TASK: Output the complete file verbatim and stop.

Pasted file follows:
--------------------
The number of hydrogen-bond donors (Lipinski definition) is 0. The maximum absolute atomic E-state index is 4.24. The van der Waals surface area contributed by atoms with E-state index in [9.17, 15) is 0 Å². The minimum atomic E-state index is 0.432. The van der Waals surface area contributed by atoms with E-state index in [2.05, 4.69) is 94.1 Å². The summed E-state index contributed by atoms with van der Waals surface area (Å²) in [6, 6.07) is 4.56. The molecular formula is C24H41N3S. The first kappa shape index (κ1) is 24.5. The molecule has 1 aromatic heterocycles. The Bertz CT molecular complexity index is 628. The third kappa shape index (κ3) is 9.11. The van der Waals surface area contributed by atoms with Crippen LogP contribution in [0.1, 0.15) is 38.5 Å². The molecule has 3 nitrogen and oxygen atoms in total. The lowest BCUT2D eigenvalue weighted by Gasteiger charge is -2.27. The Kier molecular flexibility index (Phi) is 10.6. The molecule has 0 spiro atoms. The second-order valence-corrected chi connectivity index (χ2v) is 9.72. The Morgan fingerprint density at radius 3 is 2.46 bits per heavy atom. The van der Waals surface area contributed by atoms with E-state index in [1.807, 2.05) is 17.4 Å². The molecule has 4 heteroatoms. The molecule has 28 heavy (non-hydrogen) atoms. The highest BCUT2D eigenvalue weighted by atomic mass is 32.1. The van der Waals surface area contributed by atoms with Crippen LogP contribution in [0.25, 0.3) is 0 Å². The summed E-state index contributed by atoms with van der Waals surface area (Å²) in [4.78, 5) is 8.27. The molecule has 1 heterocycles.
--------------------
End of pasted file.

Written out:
The number of hydrogen-bond donors (Lipinski definition) is 0. The maximum absolute atomic E-state index is 4.24. The van der Waals surface area contributed by atoms with E-state index in [9.17, 15) is 0 Å². The minimum atomic E-state index is 0.432. The van der Waals surface area contributed by atoms with E-state index in [2.05, 4.69) is 94.1 Å². The summed E-state index contributed by atoms with van der Waals surface area (Å²) in [6, 6.07) is 4.56. The molecular formula is C24H41N3S. The first kappa shape index (κ1) is 24.5. The molecule has 1 aromatic heterocycles. The Bertz CT molecular complexity index is 628. The third kappa shape index (κ3) is 9.11. The van der Waals surface area contributed by atoms with Crippen LogP contribution in [0.1, 0.15) is 38.5 Å². The molecule has 3 nitrogen and oxygen atoms in total. The lowest BCUT2D eigenvalue weighted by Gasteiger charge is -2.27. The Kier molecular flexibility index (Phi) is 10.6. The molecule has 0 spiro atoms. The second-order valence-corrected chi connectivity index (χ2v) is 9.72. The Morgan fingerprint density at radius 3 is 2.46 bits per heavy atom. The van der Waals surface area contributed by atoms with E-state index in [1.807, 2.05) is 17.4 Å². The molecule has 4 heteroatoms. The molecule has 28 heavy (non-hydrogen) atoms. The highest BCUT2D eigenvalue weighted by atomic mass is 32.1. The van der Waals surface area contributed by atoms with Crippen LogP contribution in [0.25, 0.3) is 0 Å². The summed E-state index contributed by atoms with van der Waals surface area (Å²) in [4.78, 5) is 8.27. The molecule has 1 heterocycles.